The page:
News & Views

Movember / Contagious NNW Workshop

by Contagious Team

Contagious teams up with Movember at Now Next Why on workshop exercise to dream up future-facing ideas to raise awareness about prostate and testicular cancer.

Web-connected mirrors that project moustaches onto bar goers in the bathroom. Giving people with hirsute top lips discounts at bars, using facial recognition. Moustache-controlled music. Two hundred and fifty attendees at Contagious' NNW event last week in London let their imaginations loose as part of an interactive workshop in collaboration with prostate and testicular cancer awareness charity Movember.

Contagious Insider senior consultant Ed White and Contagious Feed writer Chloe Markowicz introduced the workshop, which followed their presentation showcasing how gesture, voice, and touch-based interfaces would change communications. The two showcased cutting edge examples of wearable computers, projected interfaces and sense hacking from, respectively, design consultancy Berg's collaboration with Google, a Carnegie Mellon University research project called Armura and Disney Research.

Chloe and Ed then tasked attendees to come up with breakout ideas for the charity using technology showcased in their Beyond Screens presentation, before introducing Movember co-founder JC, who talked about the growth of the movement from the seed of an idea dreamed up in a pub to a global phenomenon. Co-founded by JC and three friends in Melbourne, Australia, Movember encourages men to grow a moustache for the month of November, raising money through sponsorship. In 2012 over 1.1 million people took part across 21 countries, raising more than £88 million for men's health.

Working in teams of ten, attendees collaborated to dream up disruptive ideas to promote the not-for-profit's aim of raising awareness of the disease among men. The teams used the thief and doctor technique - stealing and adapting the best bits of the Beyond Screens presentation to inspire them. 

Berg CEO Matt Webb then took to the stage to present the company's work with Ericsson, visualising network activity via a screen on a router, their stock ticker for your favourite content and social feed, Little Printer, and their near-future explorations with Google. The latter - Enchanted Objects - in which the pair explored the concept of Google bursting out of the web and into the real world.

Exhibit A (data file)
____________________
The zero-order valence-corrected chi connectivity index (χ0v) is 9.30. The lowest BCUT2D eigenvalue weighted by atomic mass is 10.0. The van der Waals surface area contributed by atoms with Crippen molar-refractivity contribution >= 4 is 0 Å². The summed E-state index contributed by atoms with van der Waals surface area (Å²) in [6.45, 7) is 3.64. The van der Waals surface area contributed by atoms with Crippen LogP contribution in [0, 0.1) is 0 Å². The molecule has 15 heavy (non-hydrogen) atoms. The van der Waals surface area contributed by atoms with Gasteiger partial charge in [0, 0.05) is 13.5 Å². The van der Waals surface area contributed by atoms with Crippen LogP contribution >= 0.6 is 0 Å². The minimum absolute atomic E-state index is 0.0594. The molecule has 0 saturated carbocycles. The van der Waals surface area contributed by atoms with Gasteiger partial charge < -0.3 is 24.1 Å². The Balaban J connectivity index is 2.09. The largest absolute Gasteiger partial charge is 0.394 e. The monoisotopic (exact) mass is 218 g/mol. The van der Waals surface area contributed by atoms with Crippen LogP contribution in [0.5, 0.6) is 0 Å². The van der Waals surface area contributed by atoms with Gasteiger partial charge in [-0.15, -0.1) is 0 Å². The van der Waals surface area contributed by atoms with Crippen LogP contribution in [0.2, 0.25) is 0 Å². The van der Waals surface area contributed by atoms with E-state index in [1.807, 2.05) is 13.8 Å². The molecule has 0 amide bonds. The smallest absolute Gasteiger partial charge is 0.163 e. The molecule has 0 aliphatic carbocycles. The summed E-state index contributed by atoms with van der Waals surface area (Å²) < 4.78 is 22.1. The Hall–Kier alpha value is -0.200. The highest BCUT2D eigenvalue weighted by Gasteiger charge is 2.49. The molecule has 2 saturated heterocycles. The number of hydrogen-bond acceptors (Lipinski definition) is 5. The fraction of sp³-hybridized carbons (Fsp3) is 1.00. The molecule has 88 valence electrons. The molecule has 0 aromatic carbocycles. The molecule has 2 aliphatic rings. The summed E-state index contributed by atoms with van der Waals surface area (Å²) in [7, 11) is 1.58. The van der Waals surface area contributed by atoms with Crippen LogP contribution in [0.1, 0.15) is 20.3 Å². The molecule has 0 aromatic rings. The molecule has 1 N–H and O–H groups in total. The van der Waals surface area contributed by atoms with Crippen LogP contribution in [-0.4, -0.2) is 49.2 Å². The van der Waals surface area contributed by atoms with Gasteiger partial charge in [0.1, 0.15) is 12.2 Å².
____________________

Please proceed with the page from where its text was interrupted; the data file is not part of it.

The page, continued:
Movember's pick:

Loyalty Mo
By Sav Evangelou, Kitcatt Nohr Digitas / Amanda Feeney, Nissan / Claire Tzialli, ZenithOptimedia / Caroline Frej, Ribena GSK 
Mo means deals. Facial recognition technology gives you discounts at stores, backstage passes at venues, and straight to bar privileges for moustache-sporters.

'This idea compliments Movember's passion to give a nod to Mo Bros throughout the month  by creating remarkable experiences and rewards' - JC Co-founder, Movember

... and the top four others:

Mo-rror, mo-rror
By Chris Tyas, The Marketing Store / Jenni Attardo, Freud Communications / Jeannie Wyness, Freud Communications / Sean Pritchard, Freud Communications / Jeremy Pounder, Mindshare / Sven Mastbooms, Seven Productions / Rachel Sunter, Independents United / Fredrik Holman, Activeark JWT / Stuart McAlpine, The Marketing Store / Gareth Butters, The Marketing Store
Mirrors to try before you grow. Facial recognition in bathrooms of popular bars detects people in front of the mirror. It then projects a moustache onto them, and the words: Try before you grow. Guys can then use their hands to flick left and right to try different types of moustaches out. You can even tend and care for your mo using gesture. Your hand can function as a razor, too, helping shape a moustache.

Mo to the VIP
By Hans Smets, Happiness Brussels / Bastien Van Wylick, Happiness Brussels / Rory Reynolds, NHS
The better the mo, the better the seat. Facial scanner sees whether bar goers have a 'tache. Using touch tech, you then feel for the seat that matches your top lip. The better and more luxuriant the 'tache you have, the better the seat you get. But how do you know which seat? Haptic technology. You go and feel the seats in the bar, which are fitted with technology to make them feel stubbly or luxuriantly hirsute. And of course the best seats are reserved for the moustachioed.

Growing guide
(let us know if you were in this group and we'll add your name!)
A projected how-to-grow guide. Internet connected mirror, as before, projected suggested moustaches onto your face. But as you grow it also helps you keep the mo tidy with a template showing you where to shave during the month.

Re-mo-te Control
By Jason Keet, Agency Republic / James Hodson, Agency Republic / Alistair Campbell, Agency Republic / Elisa Frediani, Leo Burnett
Control the music in bars by stroking your mo. Gesture recognition technology picks up moustachioed guys. It rewards these guys by allowing them to change tracks, and turn the volume up and down. How? Using gesture recognition: stroke your top lip to the left to turn it up, the other way to turn it down. Twisting both ends at the same time, say, would change track altogether. 

Photos by Jessica Bernard /